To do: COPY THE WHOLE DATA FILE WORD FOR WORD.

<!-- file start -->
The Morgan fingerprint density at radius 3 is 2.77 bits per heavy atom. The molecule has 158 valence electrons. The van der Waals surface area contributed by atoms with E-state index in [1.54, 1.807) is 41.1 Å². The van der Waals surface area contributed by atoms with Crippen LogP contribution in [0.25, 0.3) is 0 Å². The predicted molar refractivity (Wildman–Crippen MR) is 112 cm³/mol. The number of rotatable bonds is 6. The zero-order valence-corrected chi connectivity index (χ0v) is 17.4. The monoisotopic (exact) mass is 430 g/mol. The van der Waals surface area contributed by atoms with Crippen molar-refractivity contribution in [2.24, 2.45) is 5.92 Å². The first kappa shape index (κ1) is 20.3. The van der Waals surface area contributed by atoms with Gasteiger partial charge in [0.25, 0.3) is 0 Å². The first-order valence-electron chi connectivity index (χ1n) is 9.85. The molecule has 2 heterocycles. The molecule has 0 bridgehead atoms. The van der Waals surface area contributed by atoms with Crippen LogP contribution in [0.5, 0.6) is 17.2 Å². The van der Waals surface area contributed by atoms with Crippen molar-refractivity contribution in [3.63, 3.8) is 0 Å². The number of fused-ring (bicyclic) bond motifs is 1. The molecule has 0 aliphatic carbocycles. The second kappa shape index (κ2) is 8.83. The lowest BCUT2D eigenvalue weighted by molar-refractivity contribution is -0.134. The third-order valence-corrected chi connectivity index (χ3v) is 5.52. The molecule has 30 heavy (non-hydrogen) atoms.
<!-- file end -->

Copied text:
The Morgan fingerprint density at radius 3 is 2.77 bits per heavy atom. The molecule has 158 valence electrons. The van der Waals surface area contributed by atoms with E-state index in [1.54, 1.807) is 41.1 Å². The van der Waals surface area contributed by atoms with Crippen LogP contribution in [0.25, 0.3) is 0 Å². The predicted molar refractivity (Wildman–Crippen MR) is 112 cm³/mol. The number of rotatable bonds is 6. The zero-order valence-corrected chi connectivity index (χ0v) is 17.4. The monoisotopic (exact) mass is 430 g/mol. The van der Waals surface area contributed by atoms with Crippen molar-refractivity contribution in [2.24, 2.45) is 5.92 Å². The first kappa shape index (κ1) is 20.3. The van der Waals surface area contributed by atoms with Gasteiger partial charge in [0.25, 0.3) is 0 Å². The first-order valence-electron chi connectivity index (χ1n) is 9.85. The molecule has 2 heterocycles. The molecule has 0 bridgehead atoms. The van der Waals surface area contributed by atoms with Crippen LogP contribution in [0.5, 0.6) is 17.2 Å². The van der Waals surface area contributed by atoms with Crippen molar-refractivity contribution in [3.63, 3.8) is 0 Å². The number of fused-ring (bicyclic) bond motifs is 1. The molecule has 0 aliphatic carbocycles. The second kappa shape index (κ2) is 8.83. The lowest BCUT2D eigenvalue weighted by molar-refractivity contribution is -0.134. The third-order valence-corrected chi connectivity index (χ3v) is 5.52. The molecule has 30 heavy (non-hydrogen) atoms.